E-cigs Can Damage DNA: Vaping May Modify DNA, Boosting Cancer Risk


The popularization of electronic cigarettes continues to increase globally, as many individuals perceive them as a safer alternative to smoking.

Leonardo DiCaprio at the SAG Awards with his vape pen; Photo by: Bunte

However the long-term effects of e-cigarette consumption, widely called “vaping,” are unknown.

Today, researchers report that ‘vaping’ may alter the deoxyribonucleic acid, or DNA, in the oral cells of users, which could rise their cancer risk.

“E-cigarettes are a popular trend, but the long-term health effects are unknown,” states Romel Dator, Ph.D., who is presenting the research results at the 256th National Meeting & Exposition of the American Chemical Society (ACS).

“We want to characterize the chemicals that vapers are exposed to, as well as any DNA damage they may cause.”

E-cigarettes, introduced to the market in 2004, are electronic handheld devices that heat a liquid, normally containing nicotine, into an aerosol that the partaker inhales. Various flavors of liquids are available, including ones that appeal to youth, such as candy, fruit and chocolate.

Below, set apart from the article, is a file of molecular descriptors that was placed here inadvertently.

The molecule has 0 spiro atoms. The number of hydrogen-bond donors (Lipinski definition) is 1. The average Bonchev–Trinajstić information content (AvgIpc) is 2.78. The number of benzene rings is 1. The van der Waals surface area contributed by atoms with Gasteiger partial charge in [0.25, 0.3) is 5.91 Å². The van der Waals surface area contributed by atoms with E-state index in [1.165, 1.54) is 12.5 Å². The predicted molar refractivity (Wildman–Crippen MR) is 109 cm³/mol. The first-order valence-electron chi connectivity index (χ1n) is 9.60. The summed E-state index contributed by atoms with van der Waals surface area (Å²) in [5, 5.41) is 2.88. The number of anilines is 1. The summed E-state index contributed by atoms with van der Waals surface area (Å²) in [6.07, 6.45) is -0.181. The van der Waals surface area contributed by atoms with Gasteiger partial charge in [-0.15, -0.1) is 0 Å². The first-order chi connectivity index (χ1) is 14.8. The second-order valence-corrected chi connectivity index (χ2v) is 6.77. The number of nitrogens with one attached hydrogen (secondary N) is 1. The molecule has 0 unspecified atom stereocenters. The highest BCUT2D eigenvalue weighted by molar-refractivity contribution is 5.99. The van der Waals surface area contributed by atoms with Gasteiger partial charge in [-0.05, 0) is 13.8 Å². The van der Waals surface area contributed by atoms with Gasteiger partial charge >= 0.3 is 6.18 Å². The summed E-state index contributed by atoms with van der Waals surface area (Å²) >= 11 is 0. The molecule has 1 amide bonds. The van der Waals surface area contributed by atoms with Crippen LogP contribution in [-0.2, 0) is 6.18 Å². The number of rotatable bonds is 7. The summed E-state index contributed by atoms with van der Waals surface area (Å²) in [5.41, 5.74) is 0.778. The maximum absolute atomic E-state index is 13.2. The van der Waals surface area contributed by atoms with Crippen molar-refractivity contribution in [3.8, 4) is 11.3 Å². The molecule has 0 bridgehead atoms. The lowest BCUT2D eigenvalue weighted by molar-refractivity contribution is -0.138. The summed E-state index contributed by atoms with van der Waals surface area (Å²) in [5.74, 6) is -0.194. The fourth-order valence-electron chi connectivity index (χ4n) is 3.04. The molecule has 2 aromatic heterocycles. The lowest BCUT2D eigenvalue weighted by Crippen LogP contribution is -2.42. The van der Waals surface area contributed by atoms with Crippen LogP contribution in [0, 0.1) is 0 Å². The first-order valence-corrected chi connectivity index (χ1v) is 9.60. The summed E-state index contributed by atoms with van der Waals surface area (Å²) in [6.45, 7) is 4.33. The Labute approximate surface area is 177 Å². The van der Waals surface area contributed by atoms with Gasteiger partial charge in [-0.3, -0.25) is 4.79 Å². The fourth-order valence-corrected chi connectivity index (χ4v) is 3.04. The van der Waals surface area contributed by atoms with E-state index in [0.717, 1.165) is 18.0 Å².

According to a 2016 U.S. Surgeon General report, 13.5% of middle school students, 37.7% of high school students and 35.8% of young adults (18 to 24 years of age) have smoked e-cigarettes, compared with 16.4% of older adults (25 years and up).


To delineate chemical exposures during vaping, the researchers hired 5 e-cigarette users.

They retrieved saliva samples before and after a 15-minute vaping session and examined the samples for chemicals that are known to damage DNA.

To assess potential long-term effects of vaping, the team analyzed DNA damage in the cells of the volunteers’ mouths. Balbo and Dator identified 3 DNA-damaging compounds, acrolein, formaldehyde and methylglyoxal, whose levels increased in the saliva following the vaping session.

Compared with people who do not vape, 4 of the 5 e-cigarette users displayed increased DNA damage in relation to acrolein exposure.

The type of damage, termed a DNA adduct, happens when toxic chemicals (such as acrolein) react with DNA. If the cell doesn’t repair the damage so that normal DNA reproduction can occur, cancer could result.


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